I am challenging myself to work on bigger projects. Previously, I have been doing a lot of one-off projects- things that can be completed in a long weekend- but I want to do efforts that require more planning and commitment. I want to create not only as a hobby or a stress-reliever but to feel like I am completing a piece or product. Last year I watched the documentary on Raf Simons first collection with Dior and it has stayed with me is the focus and grit it takes to put together a cohesive vision and then interpret that into a tangible. I am inspired and pulled to try to do bigger things with what I create. What I affectionately refer to as my "2017 winter/spring collection" of scarves is born out of this motivation.
The inspiration for the three scarves is around the theme of the pairing of clashing: It started with a beautiful red and pink sari on the character Sooni in the BBC miniseries "Indian Summers". The sari was worn in a number of episodes and was a beautiful cottony red and pink striped sort of print. I really loved it and it made me think about how in western fashion, I do not often see red and pink together in clothing or outfits and so I started to imagine a scarf. I wanted the two colors to curl and bend together, similar to how the sari twisted around a woman's frame.
In keeping with my original inspiration, I chose a cotton yarn, and stuffed several balls of it in the rounded corners of my carryon suitcase for Thanksgiving holiday weekend with family. I have finally learned to just go ahead and bring yarn and a crochet hook with me on vacation. At home, I corral crochet hooks like flower stems in a glass jar and have so many number six hooks from various cities and towns- purchased when I finally give in to my hankering to have my hands moving, producing something, and track down a yarn or craft store.
I did not have much confidence when I started with the red- it is such a harsh uncomplicated red and I realized, if I wasn't careful, it could read as a little cheap looking. But I persisted and when I finally made it to the pink, it was such a relief. The pink is a throwback to an 80s childhood when neon or "hot" pink was a big draw for 11 year olds. I had a little of this intense pink yarn leftover and thought about how the soft brightness would play against a dark wool, a shot of color. That is when the second scarf was born.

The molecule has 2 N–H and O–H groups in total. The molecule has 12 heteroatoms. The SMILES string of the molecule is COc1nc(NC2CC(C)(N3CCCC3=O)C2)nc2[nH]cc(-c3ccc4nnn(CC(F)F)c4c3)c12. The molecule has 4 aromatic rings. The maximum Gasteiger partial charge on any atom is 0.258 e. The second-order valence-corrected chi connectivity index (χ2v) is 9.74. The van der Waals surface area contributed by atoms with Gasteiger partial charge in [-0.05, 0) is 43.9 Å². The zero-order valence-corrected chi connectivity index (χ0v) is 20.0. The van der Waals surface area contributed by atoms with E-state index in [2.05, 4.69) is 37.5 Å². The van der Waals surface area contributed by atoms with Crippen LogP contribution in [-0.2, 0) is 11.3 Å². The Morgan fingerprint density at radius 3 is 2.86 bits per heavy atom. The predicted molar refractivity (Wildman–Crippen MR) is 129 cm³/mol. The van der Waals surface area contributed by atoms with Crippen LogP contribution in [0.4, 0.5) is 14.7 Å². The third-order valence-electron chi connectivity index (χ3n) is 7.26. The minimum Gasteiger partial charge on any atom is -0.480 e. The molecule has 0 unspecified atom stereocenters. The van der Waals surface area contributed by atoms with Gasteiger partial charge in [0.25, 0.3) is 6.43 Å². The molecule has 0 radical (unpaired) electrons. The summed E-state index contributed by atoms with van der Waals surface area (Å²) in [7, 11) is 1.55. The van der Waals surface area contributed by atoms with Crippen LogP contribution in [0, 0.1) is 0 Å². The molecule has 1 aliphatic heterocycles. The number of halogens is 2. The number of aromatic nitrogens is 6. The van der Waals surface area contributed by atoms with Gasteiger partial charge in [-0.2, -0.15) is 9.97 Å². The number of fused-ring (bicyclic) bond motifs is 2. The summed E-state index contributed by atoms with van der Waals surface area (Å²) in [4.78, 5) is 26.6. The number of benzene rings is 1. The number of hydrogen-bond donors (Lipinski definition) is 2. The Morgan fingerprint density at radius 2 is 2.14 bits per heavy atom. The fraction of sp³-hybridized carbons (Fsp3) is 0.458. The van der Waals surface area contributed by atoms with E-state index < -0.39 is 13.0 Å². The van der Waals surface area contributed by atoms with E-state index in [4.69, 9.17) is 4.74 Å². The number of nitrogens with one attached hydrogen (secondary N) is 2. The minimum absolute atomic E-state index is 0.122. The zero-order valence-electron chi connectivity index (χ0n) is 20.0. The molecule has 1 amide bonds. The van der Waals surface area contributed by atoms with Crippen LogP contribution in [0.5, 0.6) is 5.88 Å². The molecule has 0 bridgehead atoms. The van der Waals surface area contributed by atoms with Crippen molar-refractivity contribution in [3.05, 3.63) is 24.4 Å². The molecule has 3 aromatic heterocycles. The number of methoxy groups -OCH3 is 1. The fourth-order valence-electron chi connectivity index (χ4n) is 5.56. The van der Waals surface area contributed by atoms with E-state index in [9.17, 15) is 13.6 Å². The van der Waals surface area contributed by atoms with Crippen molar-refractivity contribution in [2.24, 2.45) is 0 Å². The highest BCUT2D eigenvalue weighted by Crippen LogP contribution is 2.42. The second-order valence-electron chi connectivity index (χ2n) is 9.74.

The third scarf took a more consideration: my curiosity was engaged by the idea of the pairing of clashing colors, like the red and pink, and I wanted to use the cotton denim yarn again but I could not settle on the right shades. I spent a long time standing in the yarn aisle staring- my brain scanning, adding up and evaluating pairs of colors. Khaki and gray surely cannot be together? In general, I am wary of khaki: I think back to the experience of shopping for houses and how some many had the ubiqutous warm khaki colored walls circa early 2000s house flipping. I went for it anyway and as I worked on the scarf, in my living room in front of episodes of Lost (my husband and I are watching it again since it first premiered on TV and I am loving it just as much as the original viewing) I saw how I actually have both warm brown and gray tones in my home: caramel leather sofa, nubby gray rug, etc. This caused a little meditation on how I have created my own internal rules about "what goes with what" and that I am probably best served when I jettison those dated beliefs. In nature, gray and brown are commonly together. It helps that the tones in this yarn are the right one's for pairing. This scarf turned out to be my favorite and most wearable of the three.
Here are some details on the scarves:
Pink/Red: single crochet, length: 84in width: 11in
(I have no idea why I look annoyed in this picture. As I was my own photographer, apparently I was annoying myself?)
Brown with pink stripe: both brown and pink yarn are double-crochet.
length:110in width: 7.5in
Gray/khaki, single crochet, length: 97in width: 10.5in
The width and lengths vary because I determine the size as I go, simply based on the feel. As I am working, I pause occasionally to loop the yarn around me to help decide when I should stop. In general, my aesthetic with scarves leans toward the oversized. In addition to the dramatic look there is a bit of practicality: the winter and early spring temperatures in Southern California are generally mild enough that a large scarf will do the trick- no jacket necessary.
As I go to hit publish on this document, it was 95 degrees today. While I wore these scarves frequently in January and February, they will not find use again until November. In the meantime, when I reach past them for the short sleeved tees and tank tops, the folded stack on my closet shelf makes me smile.